Victor Davis Hanson Private Papers

Does Ward Churchill Even Exist?

by Victor Davis Hanson

Private Papers

Dr., Native American, original artist, serious scholar, combat veteran, highly recruited and sought-after academic, ex-Weatherman mentor: How many — if any — of these seven faces of our real-life Dr. Lao are true? Read more →

America’s New Discontents

by Victor Davis Hanson

Tribune Media Services

Sometime in the 1960s there arose a new home-grown distrust of the United States, followed by an erosion of faith in the values of the West. Perhaps the culprit was the fiasco in Vietnam or the rise of a trendy multiculturalism that followed from it. Read more →

Democracy Is Now the Realistic Policy

by Victor Davis Hanson

The American Enterprise

“The policy of the United States is to seek and support the growth of democratic movements and institutions in every nation and culture, with the ultimate goal of ending tyranny in our world…. All who live in tyranny and hopelessness can know: The United States will not ignore your oppression, or excuse your oppressors. When you stand for your liberty, we will stand with you.” Read more →

“Little Eichmanns” and “Digital Brownshirts”

Deconstructing the Hitlerian slur

by Victor Davis Hanson

National Review Online

The effort to remove fascists in the Middle East and jump-start democracy, for all its ups and downs, has been opposed not just by principled critics who bristled at tactics and strategy, but also by peculiarly vehement cynics here and abroad — whose disgust was so often in direct proportion to their relative political impotence. Read more →

A World Gone By

by Victor Davis Hanson

Tribune Media Services

America was created by rural people. Perhaps 95 percent of its first citizens were farmers when Thomas Jefferson wrote the Declaration of Independence. Now, despite all the talk of a “rural renaissance,” less than 1 percent are—even as we are awash in food and next year will become a net food importer for the first time in our history. Read more →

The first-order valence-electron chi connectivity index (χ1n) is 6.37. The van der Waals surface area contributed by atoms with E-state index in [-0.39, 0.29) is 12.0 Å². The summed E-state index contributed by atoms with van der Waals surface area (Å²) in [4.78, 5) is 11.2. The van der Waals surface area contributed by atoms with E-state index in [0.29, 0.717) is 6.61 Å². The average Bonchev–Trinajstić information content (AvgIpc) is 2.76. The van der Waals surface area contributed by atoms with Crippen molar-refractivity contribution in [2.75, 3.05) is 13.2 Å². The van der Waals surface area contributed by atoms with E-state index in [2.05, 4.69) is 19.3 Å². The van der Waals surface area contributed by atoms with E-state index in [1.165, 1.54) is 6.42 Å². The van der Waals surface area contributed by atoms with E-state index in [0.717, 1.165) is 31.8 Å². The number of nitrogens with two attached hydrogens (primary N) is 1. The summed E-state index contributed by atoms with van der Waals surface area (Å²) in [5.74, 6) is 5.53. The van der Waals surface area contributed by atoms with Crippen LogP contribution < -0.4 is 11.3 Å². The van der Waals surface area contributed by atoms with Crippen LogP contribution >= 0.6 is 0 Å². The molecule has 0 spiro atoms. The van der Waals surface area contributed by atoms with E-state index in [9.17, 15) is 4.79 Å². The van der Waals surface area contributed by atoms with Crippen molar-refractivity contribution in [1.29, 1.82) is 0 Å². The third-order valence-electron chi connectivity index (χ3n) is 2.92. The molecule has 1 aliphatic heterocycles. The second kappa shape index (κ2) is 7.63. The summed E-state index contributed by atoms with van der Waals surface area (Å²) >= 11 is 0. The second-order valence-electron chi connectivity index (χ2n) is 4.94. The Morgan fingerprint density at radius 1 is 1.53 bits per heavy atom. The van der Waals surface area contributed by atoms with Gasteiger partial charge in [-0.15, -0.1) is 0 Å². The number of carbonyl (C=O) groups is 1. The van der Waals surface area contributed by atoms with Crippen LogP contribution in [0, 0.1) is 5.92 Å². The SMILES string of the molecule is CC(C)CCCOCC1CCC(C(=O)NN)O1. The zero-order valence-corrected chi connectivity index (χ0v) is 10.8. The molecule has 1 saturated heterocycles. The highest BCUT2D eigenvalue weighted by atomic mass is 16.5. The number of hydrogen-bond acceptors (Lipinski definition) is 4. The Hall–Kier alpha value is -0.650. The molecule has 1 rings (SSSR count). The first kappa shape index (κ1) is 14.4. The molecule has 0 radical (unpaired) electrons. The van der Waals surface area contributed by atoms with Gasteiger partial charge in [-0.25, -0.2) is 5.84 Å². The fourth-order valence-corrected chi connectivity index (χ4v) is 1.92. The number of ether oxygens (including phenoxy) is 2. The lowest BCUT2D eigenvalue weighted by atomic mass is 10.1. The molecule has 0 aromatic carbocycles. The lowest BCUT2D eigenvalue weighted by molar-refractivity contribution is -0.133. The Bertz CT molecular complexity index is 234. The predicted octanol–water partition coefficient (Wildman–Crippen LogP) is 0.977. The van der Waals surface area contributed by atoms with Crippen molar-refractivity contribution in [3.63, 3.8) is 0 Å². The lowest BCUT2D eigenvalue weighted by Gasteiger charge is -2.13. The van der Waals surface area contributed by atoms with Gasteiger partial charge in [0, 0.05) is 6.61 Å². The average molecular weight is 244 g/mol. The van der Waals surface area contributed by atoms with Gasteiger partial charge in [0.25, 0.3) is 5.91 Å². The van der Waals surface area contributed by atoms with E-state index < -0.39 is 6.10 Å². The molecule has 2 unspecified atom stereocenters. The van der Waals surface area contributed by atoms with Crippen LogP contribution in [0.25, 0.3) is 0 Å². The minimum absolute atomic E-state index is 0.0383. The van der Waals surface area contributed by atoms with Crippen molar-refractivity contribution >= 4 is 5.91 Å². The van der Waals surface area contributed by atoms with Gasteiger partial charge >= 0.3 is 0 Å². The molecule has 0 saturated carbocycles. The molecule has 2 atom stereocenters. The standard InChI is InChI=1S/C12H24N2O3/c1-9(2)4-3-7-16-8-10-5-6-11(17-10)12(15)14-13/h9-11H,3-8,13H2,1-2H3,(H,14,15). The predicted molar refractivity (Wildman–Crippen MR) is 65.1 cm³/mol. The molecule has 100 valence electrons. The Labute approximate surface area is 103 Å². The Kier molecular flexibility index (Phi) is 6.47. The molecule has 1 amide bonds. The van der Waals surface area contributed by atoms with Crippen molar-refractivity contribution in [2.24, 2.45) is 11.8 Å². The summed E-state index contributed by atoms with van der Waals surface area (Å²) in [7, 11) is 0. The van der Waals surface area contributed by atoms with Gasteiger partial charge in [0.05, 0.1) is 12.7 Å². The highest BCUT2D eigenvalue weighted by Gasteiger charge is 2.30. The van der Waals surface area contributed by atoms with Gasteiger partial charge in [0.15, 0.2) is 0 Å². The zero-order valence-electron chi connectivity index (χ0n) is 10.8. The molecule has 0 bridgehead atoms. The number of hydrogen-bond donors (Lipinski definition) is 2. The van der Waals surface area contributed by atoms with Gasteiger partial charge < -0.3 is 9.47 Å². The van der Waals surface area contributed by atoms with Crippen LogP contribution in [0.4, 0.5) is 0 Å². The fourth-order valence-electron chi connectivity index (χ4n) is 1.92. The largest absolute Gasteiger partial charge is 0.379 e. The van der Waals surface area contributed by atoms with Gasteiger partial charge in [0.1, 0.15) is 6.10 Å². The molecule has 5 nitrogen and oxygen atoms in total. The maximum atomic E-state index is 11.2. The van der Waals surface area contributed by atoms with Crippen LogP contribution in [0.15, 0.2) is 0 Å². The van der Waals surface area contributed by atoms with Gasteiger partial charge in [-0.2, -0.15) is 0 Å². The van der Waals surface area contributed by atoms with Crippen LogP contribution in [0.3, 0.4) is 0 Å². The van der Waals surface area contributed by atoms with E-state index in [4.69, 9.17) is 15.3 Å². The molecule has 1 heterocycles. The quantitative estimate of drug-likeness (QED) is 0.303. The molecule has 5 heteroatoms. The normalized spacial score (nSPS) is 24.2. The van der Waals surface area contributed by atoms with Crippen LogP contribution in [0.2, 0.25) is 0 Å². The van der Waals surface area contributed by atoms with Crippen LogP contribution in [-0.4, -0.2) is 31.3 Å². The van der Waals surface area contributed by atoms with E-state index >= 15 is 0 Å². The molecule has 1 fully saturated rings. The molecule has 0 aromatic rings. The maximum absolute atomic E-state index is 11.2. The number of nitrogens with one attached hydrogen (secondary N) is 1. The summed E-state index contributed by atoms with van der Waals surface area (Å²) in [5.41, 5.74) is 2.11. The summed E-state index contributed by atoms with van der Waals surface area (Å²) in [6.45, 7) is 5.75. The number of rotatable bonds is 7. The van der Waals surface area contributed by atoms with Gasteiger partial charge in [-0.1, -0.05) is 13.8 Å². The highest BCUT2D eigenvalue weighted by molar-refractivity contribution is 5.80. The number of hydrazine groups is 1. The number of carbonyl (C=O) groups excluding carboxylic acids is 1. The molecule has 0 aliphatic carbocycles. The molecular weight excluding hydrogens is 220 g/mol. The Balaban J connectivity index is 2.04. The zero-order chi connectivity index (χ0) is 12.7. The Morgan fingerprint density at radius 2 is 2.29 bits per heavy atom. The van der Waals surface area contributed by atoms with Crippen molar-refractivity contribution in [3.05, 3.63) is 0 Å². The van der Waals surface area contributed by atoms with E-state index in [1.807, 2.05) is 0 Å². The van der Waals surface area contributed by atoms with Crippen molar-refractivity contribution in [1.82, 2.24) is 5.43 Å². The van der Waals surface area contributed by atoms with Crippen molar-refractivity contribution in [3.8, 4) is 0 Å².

Honor and the British Navy

by Victor Davis Hanson

Los Angeles Times

The British Seaborne Empire by Jeremy Black (Yale University Press: 420 pp.)

To Rule the Waves: How the British Navy Shaped the Modern World by Arthur Herman (HarperCollins: 648 pp.) Read more →

In The Way of Political Freedom

Uncommon advocates and adversaries in an undecided struggle

by Bruce S. Thornton

Private Papers

Those of us who enjoy political freedom often take it for granted, considering it a sort of natural resource that can be simply handed over to those peoples who lack it. Read more →

A Look Back: Turning Points Since September 11

by Victor Davis Hanson

National Review Online

know that things are going pretty well in America’s efforts in the Middle East when Fareed Zakaria, who was a sharp critic over the last two years, now assures us that events are working out in Iraq — just about, he tells us, like he saw all along. Read more →

Anti Anti-Americanism

by Victor Davis Hanson

American Enterprise Online

An entire industry has arisen to account for the recent anti-Americanism. In the case of the Europeans, the end of the Cold War lessened the need for subsidized American protection, emboldening them to caricature Americans as fat and materialistic. Read more →

‘Teachable Moments’

But who will teach the teachers?

by Victor Davis Hanson

National Review Magazine

It recently came to light that University of Colorado professor Ward Churchill had slandered some of the 9/11 victims as “Little Eichmanns,” who may well have deserved punishment for their participation in what went on “in the sterile sanctuary of the twin towers.” Read more →

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